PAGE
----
slightly different stories

#1
slightly different stories

Can anyone explain to me :oops: why many of the books in the Bible, like Matthew,Mark Luke etc; they each have slightly different versions of Jesus'life ,is there a accepted standard reason for this :? ,I've always thought that because they are all individual people ,that of course when you have many people telling the same story it's never going to be exactly the same account of events,one author sees certain details and thinks they are important , while another sees other aspects of the story important so ends up leaving out or putting in facts that were not recorded in the other Books etc. Can someone explain this to me??

Holly :mrgreen:
 

Jeffin

Webmaster
Staff member
Helper
#2
Haven't you noticed that newspapers come up with different reports for the same story. Do you just read one of them n deny the same but a slightly different versions of the other ones. I believe that the life of Jesus Christ is an important event in the Bible and God wants you to know this story from every possible angle and perspertive. None of them is wrong. They all combine to give us a 4-Dimensional story of the same person.

Thats what I believe.
 
#3
That's exactly what I believe,so it really irritates me when SOME try to pick apart the Bible, and say that because they do not read the same that they are innacurate or made up, I guess some don't have the common sense to figure that out or they choose to ignore it. Thanks for your input, I've been pretty lazy about reading my Bible,so I'm no where near as knowledgable as some of you 'I'm trying to change that.
holly
 

HisManySongs

Administrator
Staff member
Senior Moderator
#4
jeff has it right. Four different Gospels, four different views.

-from gotquestions.org

Matthew was writing to a Hebrew audience and one of the purposes of his Gospel was to show from Jesus' genealogy and fulfillment of Old Testament Prophecies that Jesus was the long-expected and promised Messiah, and thus should be believed on. Matthew's emphasis is upon Jesus as the Messiah or promised King, the "Son of David" who would forever sit upon the throne of Israel.

Mark, a cousin of Barnabas (Colossians 4:10), was an eyewitness to the events in the life of Christ as well as being a friend of the Apostle Peter. Mark wrote for a Gentile audience as is brought out by his not including things important to Jewish readers (genealogies, Christ's controversies with Jewish leaders of His day, frequent references to the Old Testament, etc.). Mark emphasizes Christ as the suffering Servant, the One who came not to be served but to serve and give His life a ransom for many (Mark 10:45).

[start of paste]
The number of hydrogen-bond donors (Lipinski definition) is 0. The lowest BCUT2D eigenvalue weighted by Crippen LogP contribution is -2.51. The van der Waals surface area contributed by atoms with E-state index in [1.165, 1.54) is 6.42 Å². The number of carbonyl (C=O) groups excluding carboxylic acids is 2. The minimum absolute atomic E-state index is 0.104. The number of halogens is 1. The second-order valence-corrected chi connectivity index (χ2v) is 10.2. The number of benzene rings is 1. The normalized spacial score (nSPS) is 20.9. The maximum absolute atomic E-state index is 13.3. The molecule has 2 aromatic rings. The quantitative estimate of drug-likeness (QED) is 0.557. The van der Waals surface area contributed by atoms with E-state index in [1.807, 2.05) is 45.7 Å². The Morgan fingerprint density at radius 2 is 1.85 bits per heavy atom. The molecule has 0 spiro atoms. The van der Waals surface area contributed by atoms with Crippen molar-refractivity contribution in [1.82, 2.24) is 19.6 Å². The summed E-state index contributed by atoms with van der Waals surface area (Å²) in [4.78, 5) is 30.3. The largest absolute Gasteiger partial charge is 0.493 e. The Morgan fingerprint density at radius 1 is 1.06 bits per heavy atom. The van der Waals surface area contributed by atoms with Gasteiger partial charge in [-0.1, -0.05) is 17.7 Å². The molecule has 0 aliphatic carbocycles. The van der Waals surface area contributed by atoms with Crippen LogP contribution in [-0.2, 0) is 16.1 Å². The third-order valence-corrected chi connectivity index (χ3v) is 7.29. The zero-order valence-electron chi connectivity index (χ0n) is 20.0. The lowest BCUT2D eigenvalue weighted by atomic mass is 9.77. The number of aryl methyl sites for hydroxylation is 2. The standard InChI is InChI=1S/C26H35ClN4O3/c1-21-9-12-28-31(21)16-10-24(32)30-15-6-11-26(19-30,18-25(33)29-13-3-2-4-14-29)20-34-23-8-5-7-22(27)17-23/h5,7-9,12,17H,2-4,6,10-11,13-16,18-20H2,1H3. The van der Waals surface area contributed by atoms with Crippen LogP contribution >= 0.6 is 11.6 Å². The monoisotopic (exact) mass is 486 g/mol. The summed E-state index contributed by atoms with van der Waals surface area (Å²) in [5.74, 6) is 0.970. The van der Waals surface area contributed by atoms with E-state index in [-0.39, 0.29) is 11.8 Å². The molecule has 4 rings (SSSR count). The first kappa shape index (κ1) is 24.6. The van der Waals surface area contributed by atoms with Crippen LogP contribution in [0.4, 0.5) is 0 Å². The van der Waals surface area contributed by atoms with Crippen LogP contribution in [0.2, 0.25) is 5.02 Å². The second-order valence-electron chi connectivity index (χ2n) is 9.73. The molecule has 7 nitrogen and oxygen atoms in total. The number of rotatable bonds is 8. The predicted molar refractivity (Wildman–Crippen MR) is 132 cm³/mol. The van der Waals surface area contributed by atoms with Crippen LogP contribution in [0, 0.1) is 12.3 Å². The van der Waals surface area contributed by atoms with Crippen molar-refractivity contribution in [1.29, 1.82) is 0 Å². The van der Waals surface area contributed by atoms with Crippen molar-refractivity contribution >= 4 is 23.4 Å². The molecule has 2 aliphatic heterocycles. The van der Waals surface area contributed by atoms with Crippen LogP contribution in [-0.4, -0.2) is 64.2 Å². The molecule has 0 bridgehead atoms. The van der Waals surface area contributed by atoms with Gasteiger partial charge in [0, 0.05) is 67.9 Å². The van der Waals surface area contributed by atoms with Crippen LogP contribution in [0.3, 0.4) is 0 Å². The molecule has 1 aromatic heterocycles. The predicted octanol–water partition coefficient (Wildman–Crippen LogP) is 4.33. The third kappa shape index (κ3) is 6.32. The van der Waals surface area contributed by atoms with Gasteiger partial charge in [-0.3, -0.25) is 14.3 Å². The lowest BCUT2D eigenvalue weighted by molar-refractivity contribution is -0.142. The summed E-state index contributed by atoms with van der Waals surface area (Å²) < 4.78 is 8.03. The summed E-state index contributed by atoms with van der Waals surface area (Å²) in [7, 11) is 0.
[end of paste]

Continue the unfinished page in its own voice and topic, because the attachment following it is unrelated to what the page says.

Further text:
Luke, the "beloved physician" (Colossians 4:14), evangelist, and companion of the Apostle Paul, wrote both the Gospel of Luke and the Acts of the Apostles. Luke is the only Gentile author of any of the New Testament. He has long been accepted as diligent and master historian by those who have used his writings in geological and historical studies. As a historian, he states that it is his intent to write down an orderly account of the life of Christ based on the reports of those who were eyewitnesses (Luke 1:1-4). Because he specifically wrote for the benefit of Theophilus, apparently a Gentile of some stature, his gospel was composed with a Gentile audience in mind, and his intent is to show that a Christian's faith is based upon historically reliable and verifiable events. Luke often refers to Christ as the "Son of Man," emphasizing His humanity and shares much detail that is not contained in the other Gospel accounts.

The Gospel of John, written by John the Apostle, is distinct from the other three gospels and contains much theological content in regards to the person of Christ and the meaning of faith. Matthew, Mark, and Luke are often referred to as the "Synoptic Gospels" because of their similar styles and content. The Gospel of John begins not with Jesus' birth or earthly ministry but with the activity and characteristics of the Son of God before His becoming man (John 1:14). The Gospel of John emphasizes the Deity of Christ as is seen in his use of such phrases as "the Word was God" (John 1:1), "the Savior of the World" (4:42), the "Son of God" (used repeatedly), "Lord and...God" (John 20:28 ) in describing Jesus. In John's Gospel, Jesus also affirms His Deity with several "I Am" statements, most notable among them is John 8:58, in which He states that "...before Abraham was, I Am" (compare to Exodus 3:13-14). But John also emphasizes the fact of Jesus' humanity, desiring to show the error of a religious sect of his day, the Gnostics, who did not believe in the humanity of Christ. John's spells out his overall purpose for writing towards the end of his gospel: "And truly Jesus did many other signs in the presence of His disciples, which are not written in this book; but these are written that you may believe that Jesus is the Christ, the Son of God, and that believing you may have life in His name" (John 20:30-31)(NKJV).
Hope this helps.